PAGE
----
"Far too often, if you wait until there's clinical concern, you've lost of a lot of critical intervention time," said Diana Robins, associate professor at Drexel's Autism Institute.
Robins was the lead author of a paper calling for universal autism screening. The paper was published in late January after researchers learned what the national committee was going to recommend.
"It is important to develop a body of research showing long-term health-related outcomes from screening, but waiting until that literature is complete does a disservice to the thousands of toddlers in need of screening and early detection with each passing year," wrote Robins, along with 14 other autism researchers from across the U.S.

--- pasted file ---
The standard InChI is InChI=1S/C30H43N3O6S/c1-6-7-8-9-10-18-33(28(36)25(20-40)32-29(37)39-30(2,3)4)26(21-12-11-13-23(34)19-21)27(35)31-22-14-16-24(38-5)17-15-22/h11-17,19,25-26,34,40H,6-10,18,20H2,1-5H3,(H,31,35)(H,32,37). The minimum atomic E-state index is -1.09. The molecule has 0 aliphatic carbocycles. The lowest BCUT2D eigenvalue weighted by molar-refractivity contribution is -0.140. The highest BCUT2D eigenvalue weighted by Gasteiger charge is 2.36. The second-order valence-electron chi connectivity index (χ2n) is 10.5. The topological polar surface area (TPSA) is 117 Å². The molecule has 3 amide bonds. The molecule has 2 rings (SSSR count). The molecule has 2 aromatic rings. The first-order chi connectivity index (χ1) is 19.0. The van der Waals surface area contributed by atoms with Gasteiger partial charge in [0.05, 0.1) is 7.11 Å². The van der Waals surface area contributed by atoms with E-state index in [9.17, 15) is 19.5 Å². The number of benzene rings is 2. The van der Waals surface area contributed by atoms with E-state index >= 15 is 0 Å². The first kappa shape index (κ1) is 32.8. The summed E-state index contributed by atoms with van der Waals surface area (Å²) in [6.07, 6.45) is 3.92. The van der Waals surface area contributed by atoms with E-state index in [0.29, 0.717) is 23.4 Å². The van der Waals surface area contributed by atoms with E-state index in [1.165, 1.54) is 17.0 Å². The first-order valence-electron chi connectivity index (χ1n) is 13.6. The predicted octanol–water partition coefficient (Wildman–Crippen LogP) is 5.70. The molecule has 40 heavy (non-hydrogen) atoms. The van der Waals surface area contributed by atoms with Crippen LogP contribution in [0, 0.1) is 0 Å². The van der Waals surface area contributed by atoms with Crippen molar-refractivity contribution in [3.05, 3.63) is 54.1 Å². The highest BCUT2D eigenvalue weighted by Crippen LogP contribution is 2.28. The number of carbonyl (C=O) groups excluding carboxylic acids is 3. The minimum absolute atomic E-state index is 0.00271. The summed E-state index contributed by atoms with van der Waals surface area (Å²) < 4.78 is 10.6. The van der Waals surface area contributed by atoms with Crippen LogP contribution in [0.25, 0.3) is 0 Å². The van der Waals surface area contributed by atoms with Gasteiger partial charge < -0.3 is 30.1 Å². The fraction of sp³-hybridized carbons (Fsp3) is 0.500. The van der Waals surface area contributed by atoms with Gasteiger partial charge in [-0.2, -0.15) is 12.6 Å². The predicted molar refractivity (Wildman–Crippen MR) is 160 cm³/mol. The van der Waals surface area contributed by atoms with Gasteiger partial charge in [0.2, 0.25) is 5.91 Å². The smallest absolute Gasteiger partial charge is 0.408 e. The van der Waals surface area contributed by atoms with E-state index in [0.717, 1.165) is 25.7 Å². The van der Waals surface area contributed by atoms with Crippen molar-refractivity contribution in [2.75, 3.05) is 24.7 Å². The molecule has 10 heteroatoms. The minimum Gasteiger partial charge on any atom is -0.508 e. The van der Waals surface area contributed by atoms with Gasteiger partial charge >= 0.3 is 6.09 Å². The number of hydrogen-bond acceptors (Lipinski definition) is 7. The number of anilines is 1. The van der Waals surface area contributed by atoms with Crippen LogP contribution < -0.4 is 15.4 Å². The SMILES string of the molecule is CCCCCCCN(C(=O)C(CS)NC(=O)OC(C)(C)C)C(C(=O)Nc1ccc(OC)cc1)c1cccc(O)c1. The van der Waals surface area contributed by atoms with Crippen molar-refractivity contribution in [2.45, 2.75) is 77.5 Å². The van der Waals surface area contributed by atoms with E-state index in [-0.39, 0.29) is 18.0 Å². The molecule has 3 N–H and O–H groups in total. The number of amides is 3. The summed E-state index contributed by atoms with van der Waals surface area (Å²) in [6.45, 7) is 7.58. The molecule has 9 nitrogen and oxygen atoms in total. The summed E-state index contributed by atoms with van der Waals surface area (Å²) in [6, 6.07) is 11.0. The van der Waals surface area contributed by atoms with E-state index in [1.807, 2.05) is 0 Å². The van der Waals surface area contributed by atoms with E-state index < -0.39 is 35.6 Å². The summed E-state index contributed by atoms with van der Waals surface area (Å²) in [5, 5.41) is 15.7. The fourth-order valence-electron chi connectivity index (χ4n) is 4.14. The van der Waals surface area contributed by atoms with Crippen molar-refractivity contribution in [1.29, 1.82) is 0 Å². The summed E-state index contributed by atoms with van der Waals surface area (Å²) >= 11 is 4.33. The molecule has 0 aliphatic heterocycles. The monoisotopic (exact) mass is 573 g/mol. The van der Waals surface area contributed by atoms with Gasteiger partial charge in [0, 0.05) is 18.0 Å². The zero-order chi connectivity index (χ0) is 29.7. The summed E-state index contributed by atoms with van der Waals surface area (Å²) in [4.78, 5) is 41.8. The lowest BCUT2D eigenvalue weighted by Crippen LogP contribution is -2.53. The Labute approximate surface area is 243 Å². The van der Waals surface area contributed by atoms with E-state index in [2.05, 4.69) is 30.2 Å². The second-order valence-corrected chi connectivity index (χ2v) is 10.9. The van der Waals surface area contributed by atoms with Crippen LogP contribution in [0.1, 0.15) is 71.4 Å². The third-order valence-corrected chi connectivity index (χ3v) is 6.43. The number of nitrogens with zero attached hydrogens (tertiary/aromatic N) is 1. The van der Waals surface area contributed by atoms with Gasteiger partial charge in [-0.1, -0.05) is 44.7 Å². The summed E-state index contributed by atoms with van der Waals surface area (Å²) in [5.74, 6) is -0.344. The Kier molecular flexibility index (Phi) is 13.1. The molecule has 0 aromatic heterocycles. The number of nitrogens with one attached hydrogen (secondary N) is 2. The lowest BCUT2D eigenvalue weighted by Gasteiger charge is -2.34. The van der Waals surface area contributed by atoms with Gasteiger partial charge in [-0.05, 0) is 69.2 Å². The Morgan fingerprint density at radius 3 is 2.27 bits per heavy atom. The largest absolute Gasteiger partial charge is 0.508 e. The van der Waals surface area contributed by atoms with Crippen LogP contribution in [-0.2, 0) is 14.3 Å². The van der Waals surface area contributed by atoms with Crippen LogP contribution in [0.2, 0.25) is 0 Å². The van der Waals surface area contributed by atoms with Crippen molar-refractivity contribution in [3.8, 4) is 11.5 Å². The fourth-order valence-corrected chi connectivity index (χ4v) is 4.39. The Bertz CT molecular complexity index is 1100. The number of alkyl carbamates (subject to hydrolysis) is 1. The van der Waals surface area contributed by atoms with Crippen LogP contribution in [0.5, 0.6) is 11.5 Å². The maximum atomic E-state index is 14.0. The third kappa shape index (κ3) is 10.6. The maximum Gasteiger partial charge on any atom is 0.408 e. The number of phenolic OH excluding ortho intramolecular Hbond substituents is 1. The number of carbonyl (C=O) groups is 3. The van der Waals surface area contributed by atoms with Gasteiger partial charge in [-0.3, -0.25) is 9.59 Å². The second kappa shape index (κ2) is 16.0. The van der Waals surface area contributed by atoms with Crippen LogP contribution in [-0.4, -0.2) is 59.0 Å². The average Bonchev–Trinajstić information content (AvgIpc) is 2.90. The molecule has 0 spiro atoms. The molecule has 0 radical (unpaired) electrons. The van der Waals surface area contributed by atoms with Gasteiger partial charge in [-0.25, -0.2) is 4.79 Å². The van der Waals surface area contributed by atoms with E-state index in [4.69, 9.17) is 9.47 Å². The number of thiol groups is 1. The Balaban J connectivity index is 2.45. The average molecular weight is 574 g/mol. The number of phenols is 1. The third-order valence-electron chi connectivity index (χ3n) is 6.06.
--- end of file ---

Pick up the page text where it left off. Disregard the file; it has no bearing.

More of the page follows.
There is a risk that universal early screening could increase the number of false-positives, i.e. diagnosing children with autism when they don't actually have it. Intensive interventions like Applied Behavioral Analysis are quite expensive and there might not be enough experts in the U.S. to respond to an increase in autism diagnoses.
However, the task force stated in its report that it found "little evidence on the harms of screening and treatment."
"The truth is even the children who might be considered a false-positive because they don't have autism usually have other development delays or concerns" and could thus benefit from early screenings, Robins said.